Religious affiliation shifting in Australia, Census shows

Posted in News

The first results from the 2016 Australian Census results were released on Tuesday 27 June, and many news sources were quick to identify a significant change in relation to religious affiliation.

For the first time, the proportion of Australians who marked “no religion” (29.6%) is higher than that of any single religious denomination.

While the Census figures show that a majority of Australians still identify as Christian, the new results are significant – particularly given the long term trend of falling religious affiliation. The proportion of the Australian population who self-identify as Christian has fallen from 88.2% in 1966 to 52.1% in 2016.

Whilst these figures are certainly challenging, Uniting Church leaders have encouraged congregations and individuals to view this as a call to renew their commitment to the mission of the Church.

“The Uniting Church is already embracing a future as a welcoming, vibrant, culturally diverse, post-denominational church with the same passion for justice and ecumenism we’ve always had,” says Uniting Church President Stuart McMillan.

Uniting Church SA Moderator Rev Sue Ellis agrees. “This can be a time of renewed focus on how we carry out the work of the Gospel – the core work we are called to in all that we do as a Church.”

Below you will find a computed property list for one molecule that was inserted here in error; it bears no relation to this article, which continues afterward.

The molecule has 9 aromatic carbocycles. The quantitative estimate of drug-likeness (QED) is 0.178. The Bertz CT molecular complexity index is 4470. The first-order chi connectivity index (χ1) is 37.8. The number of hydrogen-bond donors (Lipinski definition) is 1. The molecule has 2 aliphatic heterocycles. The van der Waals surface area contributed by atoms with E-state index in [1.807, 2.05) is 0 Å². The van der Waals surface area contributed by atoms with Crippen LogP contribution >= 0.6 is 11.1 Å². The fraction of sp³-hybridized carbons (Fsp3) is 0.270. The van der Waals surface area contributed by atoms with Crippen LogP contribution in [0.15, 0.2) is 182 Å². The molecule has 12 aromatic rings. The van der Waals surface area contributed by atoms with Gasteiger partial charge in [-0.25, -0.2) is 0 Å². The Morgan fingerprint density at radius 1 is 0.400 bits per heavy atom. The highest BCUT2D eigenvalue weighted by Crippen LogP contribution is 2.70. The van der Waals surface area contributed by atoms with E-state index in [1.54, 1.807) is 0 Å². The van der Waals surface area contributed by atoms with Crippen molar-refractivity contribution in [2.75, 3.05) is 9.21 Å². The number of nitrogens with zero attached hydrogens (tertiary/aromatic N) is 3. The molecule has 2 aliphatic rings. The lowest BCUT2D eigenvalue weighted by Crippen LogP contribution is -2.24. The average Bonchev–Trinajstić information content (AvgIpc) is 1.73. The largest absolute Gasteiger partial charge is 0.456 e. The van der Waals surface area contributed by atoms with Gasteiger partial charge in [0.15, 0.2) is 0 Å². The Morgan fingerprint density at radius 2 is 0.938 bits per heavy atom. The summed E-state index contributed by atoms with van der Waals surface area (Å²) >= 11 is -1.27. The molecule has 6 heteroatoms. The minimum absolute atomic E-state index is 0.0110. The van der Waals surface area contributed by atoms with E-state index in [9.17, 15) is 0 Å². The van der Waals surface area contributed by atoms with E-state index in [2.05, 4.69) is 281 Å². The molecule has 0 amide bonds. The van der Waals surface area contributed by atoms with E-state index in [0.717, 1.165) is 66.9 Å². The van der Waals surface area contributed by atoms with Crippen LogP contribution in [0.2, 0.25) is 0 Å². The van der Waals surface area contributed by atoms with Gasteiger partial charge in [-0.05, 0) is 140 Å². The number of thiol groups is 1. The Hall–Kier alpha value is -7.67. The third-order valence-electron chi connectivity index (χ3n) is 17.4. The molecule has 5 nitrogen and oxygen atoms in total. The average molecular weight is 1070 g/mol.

More than 870,000 people – 3.7% of all respondents – listed the Uniting Church as their religious affiliation in 2016. This figure is down by a total of 195,611 (5%) from the 2011 Census.

It is the first time in the Uniting Church’s history that the Census figure has slipped below one million. Other major Christian denominations have also experienced drops in membership in line with the generally ageing demographic profile of Australian Christians.

 “While the Census figures reflect the ongoing decline in church attendance, they cannot take into account the breadth of spirituality still present in Australian society,” Sue reflects.

“Additionally, the numbers cannot reflect the fact that within the Uniting Church there are growing faith communities and alternative styles of worship emerging.”

Despite the recent drop, the Uniting Church will most likely maintain its position as the third largest Christian grouping in Australia and the third largest religious grouping overall.

“As Rev Prof Andrew Dutney observed at the 14th Assembly, we mustn’t be so mesmerised by decline that we can’t lift our eyes to see the wonderful thing that the Spirit is doing in gathering the church afresh from the edges,” says Stuart.

“Our Church remains a vital expression of Christ’s mission on the Earth and a source of hope and comfort to the vulnerable and oppressed, and we will continue to work through our congregations and other councils of the Church, our schools and community service agencies to share the good news of Jesus Christ through action and word in the world.”

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Comments (2)

  1. Rex King 28 june 2017, 22:07 Link
    more than 870,000 people – 3.7% of all respondents – listed the Uniting Church as their religious affiliation in 2016. This figure is down by a total of 195,611 (5%) from the 2011 Census
    +195,611 =1,065,611

    195,611 x 100 /1,065,611 = 18.36%
    1. Catherine Hoffman, New Times Editor 29 june 2017, 09:08 Link
      Thanks for your work here, Rex. I'll pass this along to Assembly as they gave us these figures.